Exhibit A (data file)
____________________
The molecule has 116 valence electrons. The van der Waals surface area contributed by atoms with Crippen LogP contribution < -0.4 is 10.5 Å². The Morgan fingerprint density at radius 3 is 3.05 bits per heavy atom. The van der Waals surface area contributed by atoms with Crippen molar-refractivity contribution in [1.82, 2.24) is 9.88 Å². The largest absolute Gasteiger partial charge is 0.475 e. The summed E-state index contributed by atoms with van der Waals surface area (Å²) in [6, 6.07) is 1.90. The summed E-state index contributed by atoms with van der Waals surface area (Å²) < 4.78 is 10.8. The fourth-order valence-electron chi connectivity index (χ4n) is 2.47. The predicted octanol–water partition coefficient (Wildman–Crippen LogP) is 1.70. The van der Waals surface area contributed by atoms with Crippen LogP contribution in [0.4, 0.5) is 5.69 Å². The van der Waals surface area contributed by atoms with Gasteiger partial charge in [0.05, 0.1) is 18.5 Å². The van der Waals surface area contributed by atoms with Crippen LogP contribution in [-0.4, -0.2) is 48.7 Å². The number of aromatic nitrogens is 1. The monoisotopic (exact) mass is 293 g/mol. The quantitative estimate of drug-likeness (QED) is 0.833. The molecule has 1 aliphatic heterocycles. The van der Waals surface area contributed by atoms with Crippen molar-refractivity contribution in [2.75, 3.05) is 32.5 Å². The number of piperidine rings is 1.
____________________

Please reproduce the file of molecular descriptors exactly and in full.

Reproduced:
The molecule has 116 valence electrons. The van der Waals surface area contributed by atoms with Crippen LogP contribution < -0.4 is 10.5 Å². The Morgan fingerprint density at radius 3 is 3.05 bits per heavy atom. The van der Waals surface area contributed by atoms with Crippen molar-refractivity contribution in [1.82, 2.24) is 9.88 Å². The largest absolute Gasteiger partial charge is 0.475 e. The summed E-state index contributed by atoms with van der Waals surface area (Å²) in [6, 6.07) is 1.90. The summed E-state index contributed by atoms with van der Waals surface area (Å²) < 4.78 is 10.8. The fourth-order valence-electron chi connectivity index (χ4n) is 2.47. The predicted octanol–water partition coefficient (Wildman–Crippen LogP) is 1.70. The van der Waals surface area contributed by atoms with Crippen LogP contribution in [0.4, 0.5) is 5.69 Å². The van der Waals surface area contributed by atoms with Gasteiger partial charge in [0.05, 0.1) is 18.5 Å². The van der Waals surface area contributed by atoms with Crippen LogP contribution in [-0.4, -0.2) is 48.7 Å². The number of aromatic nitrogens is 1. The monoisotopic (exact) mass is 293 g/mol. The quantitative estimate of drug-likeness (QED) is 0.833. The molecule has 1 aliphatic heterocycles. The van der Waals surface area contributed by atoms with Crippen molar-refractivity contribution in [2.75, 3.05) is 32.5 Å². The number of piperidine rings is 1.